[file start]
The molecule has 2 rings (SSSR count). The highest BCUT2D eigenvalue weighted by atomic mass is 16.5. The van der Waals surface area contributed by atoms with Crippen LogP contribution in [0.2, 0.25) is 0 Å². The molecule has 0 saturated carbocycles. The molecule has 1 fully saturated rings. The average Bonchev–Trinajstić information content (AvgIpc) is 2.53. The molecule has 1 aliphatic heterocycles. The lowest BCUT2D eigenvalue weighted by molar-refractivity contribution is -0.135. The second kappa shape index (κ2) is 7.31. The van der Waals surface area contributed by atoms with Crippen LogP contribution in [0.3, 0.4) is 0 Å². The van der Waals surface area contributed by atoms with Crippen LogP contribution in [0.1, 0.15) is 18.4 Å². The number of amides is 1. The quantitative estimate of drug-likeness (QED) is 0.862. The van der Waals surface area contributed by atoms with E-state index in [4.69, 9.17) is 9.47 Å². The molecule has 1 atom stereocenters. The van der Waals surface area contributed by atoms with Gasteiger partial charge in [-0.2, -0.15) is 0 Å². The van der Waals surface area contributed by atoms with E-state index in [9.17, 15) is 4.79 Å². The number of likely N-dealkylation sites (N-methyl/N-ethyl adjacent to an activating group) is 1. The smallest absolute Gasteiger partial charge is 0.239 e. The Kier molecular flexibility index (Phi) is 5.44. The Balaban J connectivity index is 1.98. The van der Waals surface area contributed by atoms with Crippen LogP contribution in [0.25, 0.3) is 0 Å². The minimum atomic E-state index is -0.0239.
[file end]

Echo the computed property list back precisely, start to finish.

The molecule has 2 rings (SSSR count). The highest BCUT2D eigenvalue weighted by atomic mass is 16.5. The van der Waals surface area contributed by atoms with Crippen LogP contribution in [0.2, 0.25) is 0 Å². The molecule has 0 saturated carbocycles. The molecule has 1 fully saturated rings. The average Bonchev–Trinajstić information content (AvgIpc) is 2.53. The molecule has 1 aliphatic heterocycles. The lowest BCUT2D eigenvalue weighted by molar-refractivity contribution is -0.135. The second kappa shape index (κ2) is 7.31. The van der Waals surface area contributed by atoms with Crippen LogP contribution in [0.3, 0.4) is 0 Å². The van der Waals surface area contributed by atoms with Crippen LogP contribution in [0.1, 0.15) is 18.4 Å². The number of amides is 1. The quantitative estimate of drug-likeness (QED) is 0.862. The van der Waals surface area contributed by atoms with E-state index in [4.69, 9.17) is 9.47 Å². The molecule has 1 atom stereocenters. The van der Waals surface area contributed by atoms with Gasteiger partial charge in [-0.2, -0.15) is 0 Å². The van der Waals surface area contributed by atoms with E-state index in [9.17, 15) is 4.79 Å². The number of likely N-dealkylation sites (N-methyl/N-ethyl adjacent to an activating group) is 1. The smallest absolute Gasteiger partial charge is 0.239 e. The Kier molecular flexibility index (Phi) is 5.44. The Balaban J connectivity index is 1.98. The van der Waals surface area contributed by atoms with Crippen LogP contribution in [0.25, 0.3) is 0 Å². The minimum atomic E-state index is -0.0239.